The two sizable halves of beet, after being grilled and glazed as the title suggests, are laid at the center of a plate with their interiors facing up. Both pieces of the vegetable are dressed with feta cheese, crispy shallots, and bits of rye berry before being buried under a forest of flat-leaf parsley and dill fronds. Meanwhile, an extra bit of the glazing liquid serves as an accompanying sauce. Cutting into one of the beets, you find that its flesh is soft, a bit sappy, but overwhelming tender. Texturally, the vegetable really does replicate meat fairly well. However, the flavor of the dish is dominated by notes of earth and dill. It lacks any perceivable tanginess (from the feta cheese), nuttiness (from the rye), or sweet, allium character (from the shallots)—elements that seem intended to balance the beet’s natural taste and help it achieve a higher degree of savory intensity. As it stands, the preparation is serviceable (perhaps forming a pleasant pairing with a more rustic wine) but holds little appeal for someone who is not otherwise forced to order it.
Next you come to an item that has formed a specialty—the specialty—during Wolen’s time at Boka. Yes, preparations of duck featured intermittently during Scurato and Tentori’s respective tenures. But the bird debuted on Wolen’s menu in 2014 and, by 2016, had secured its own special box on the menu. The “Whole Roasted Dry Aged Duck” ($60 for one, $120 for two) represents the restaurant’s shareable, à la carte showpiece but has also been adapted, under the title “Dry Aged Rohan Duck,” for the tasting menu.
In its most superlative form, the bird’s roasted carcass—displaying the most delectable tones of mahogany (and just a wee bit of black)—is first presented tableside on a silver platter before returning to the kitchen to be butchered. When the duck reappears, its breasts have been sliced and attractively arranged, with plenty of jus, in a pan. The meat drawn from its legs, which has been confited then shredded, is presented in a smaller pan with dollops of mustard seed and strands of crispy skin. Finally, a series of accompaniments are introduced. Presently, that includes an apricot purée, a beet mostarda, roasted endives, and roasted turnips (served with their tops).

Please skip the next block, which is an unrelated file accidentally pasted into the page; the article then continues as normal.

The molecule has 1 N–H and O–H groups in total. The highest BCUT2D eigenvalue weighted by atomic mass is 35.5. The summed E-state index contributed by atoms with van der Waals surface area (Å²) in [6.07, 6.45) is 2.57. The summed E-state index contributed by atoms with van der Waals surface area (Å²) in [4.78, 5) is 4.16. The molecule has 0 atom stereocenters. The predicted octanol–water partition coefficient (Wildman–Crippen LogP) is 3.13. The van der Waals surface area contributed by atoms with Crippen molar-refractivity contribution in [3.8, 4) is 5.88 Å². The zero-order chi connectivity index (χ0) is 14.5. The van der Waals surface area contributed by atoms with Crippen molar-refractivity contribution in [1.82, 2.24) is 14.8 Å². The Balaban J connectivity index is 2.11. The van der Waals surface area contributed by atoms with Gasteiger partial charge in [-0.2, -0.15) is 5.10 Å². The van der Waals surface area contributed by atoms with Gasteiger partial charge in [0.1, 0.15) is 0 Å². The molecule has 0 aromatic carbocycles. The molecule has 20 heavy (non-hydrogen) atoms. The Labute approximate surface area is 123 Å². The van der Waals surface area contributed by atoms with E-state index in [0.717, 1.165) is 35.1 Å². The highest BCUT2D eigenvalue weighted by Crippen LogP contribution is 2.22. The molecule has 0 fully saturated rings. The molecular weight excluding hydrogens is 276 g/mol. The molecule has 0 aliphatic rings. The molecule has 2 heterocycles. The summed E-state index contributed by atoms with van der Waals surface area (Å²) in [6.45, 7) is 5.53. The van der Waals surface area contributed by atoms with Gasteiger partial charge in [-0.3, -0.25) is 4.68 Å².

Starting with the duck’s breast, you must first note its crust. The bird’s skin is shatteringly crisp—so cleanly so—in a manner that the ingredient rarely attains. This effect, no doubt, is drawn from the dry-aging process and is inspired, rather clearly, by the method used for Daniel Humm’s “Lavender-Glazed Duck” (which the EMP chef calls “one of only few recipes” he has “truly perfected”). The skin in Boka’s version displays the same gorgeous, lacquered sheen with a generous sprinkling of spice (cumin, coriander) and plenty—in some cases almost too much—salt. On the palate, the transition from the duck’s outer crust to its subcutaneous, well-rendered layer of fat and, finally, its interior is glorious. The meat displays a satisfying degree of chew (though the thinner slices are best) and a nice amount of juiciness. It benefits from the tart-sweet tones of the accompanying apricot purée; however, you would like more intensity out of the duck jus. This would preclude the need for quite so much seasoning and better distinguish the breast meat with a deep, resonant flavor drawn within, from the carcass, rather than without (from condiments and spices). Such an essence of duck would make for a superior pairing with wine, but, otherwise, the protein is well-executed.
Though presented as more of an auxiliary item, the bird’s confited leg meat might be the real star. Soaked more fully in the jus, these succulent morsels strike your palate with a good deal more intensity than the slices of breast. The crunch provided by the interlaced strips of skin and the subtle pop of the accompanying mustard (alongside various leafy greens) provide textural intricacy. However, this expression of duck is all about power and purity with just a hint of uplifting tang. It all makes for one of the most decadent, deeply flavored bites of the evening.